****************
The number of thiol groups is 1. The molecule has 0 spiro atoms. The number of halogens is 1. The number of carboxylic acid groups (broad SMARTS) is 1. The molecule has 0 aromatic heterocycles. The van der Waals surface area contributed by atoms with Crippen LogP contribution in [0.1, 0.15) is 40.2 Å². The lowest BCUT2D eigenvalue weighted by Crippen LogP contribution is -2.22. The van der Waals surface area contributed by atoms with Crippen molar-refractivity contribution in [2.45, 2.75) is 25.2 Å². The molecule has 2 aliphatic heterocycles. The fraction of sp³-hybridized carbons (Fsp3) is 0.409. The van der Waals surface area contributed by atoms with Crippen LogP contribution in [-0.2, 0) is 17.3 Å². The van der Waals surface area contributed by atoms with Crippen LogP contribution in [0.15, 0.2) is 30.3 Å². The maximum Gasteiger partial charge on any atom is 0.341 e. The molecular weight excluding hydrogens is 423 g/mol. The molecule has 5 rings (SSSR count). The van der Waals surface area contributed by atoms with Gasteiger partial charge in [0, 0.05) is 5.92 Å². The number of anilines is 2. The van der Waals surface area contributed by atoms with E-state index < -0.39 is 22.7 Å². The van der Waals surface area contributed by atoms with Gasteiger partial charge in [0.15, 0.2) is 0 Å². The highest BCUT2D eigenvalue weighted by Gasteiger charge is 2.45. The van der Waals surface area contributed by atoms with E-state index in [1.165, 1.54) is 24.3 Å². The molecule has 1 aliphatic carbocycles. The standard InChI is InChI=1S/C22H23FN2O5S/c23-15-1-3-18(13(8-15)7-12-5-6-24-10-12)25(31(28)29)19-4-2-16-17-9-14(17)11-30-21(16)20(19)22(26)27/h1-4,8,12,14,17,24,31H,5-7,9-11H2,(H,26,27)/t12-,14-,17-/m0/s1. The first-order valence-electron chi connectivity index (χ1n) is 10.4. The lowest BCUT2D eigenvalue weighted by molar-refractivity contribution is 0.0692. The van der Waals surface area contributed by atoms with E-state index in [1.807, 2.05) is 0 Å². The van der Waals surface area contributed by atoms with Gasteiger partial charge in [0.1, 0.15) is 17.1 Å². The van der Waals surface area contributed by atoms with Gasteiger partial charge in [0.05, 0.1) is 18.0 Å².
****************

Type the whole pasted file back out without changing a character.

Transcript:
The number of thiol groups is 1. The molecule has 0 spiro atoms. The number of halogens is 1. The number of carboxylic acid groups (broad SMARTS) is 1. The molecule has 0 aromatic heterocycles. The van der Waals surface area contributed by atoms with Crippen LogP contribution in [0.1, 0.15) is 40.2 Å². The lowest BCUT2D eigenvalue weighted by Crippen LogP contribution is -2.22. The van der Waals surface area contributed by atoms with Crippen molar-refractivity contribution in [2.45, 2.75) is 25.2 Å². The molecule has 2 aliphatic heterocycles. The fraction of sp³-hybridized carbons (Fsp3) is 0.409. The van der Waals surface area contributed by atoms with Crippen LogP contribution in [-0.2, 0) is 17.3 Å². The van der Waals surface area contributed by atoms with Crippen LogP contribution in [0.15, 0.2) is 30.3 Å². The maximum Gasteiger partial charge on any atom is 0.341 e. The molecular weight excluding hydrogens is 423 g/mol. The molecule has 5 rings (SSSR count). The van der Waals surface area contributed by atoms with Gasteiger partial charge in [0, 0.05) is 5.92 Å². The number of anilines is 2. The van der Waals surface area contributed by atoms with E-state index < -0.39 is 22.7 Å². The van der Waals surface area contributed by atoms with Gasteiger partial charge in [0.15, 0.2) is 0 Å². The highest BCUT2D eigenvalue weighted by Gasteiger charge is 2.45. The van der Waals surface area contributed by atoms with E-state index in [1.165, 1.54) is 24.3 Å². The molecule has 1 aliphatic carbocycles. The standard InChI is InChI=1S/C22H23FN2O5S/c23-15-1-3-18(13(8-15)7-12-5-6-24-10-12)25(31(28)29)19-4-2-16-17-9-14(17)11-30-21(16)20(19)22(26)27/h1-4,8,12,14,17,24,31H,5-7,9-11H2,(H,26,27)/t12-,14-,17-/m0/s1. The first-order valence-electron chi connectivity index (χ1n) is 10.4. The lowest BCUT2D eigenvalue weighted by molar-refractivity contribution is 0.0692. The van der Waals surface area contributed by atoms with E-state index in [1.807, 2.05) is 0 Å². The van der Waals surface area contributed by atoms with Gasteiger partial charge in [0.1, 0.15) is 17.1 Å². The van der Waals surface area contributed by atoms with Gasteiger partial charge in [0.05, 0.1) is 18.0 Å².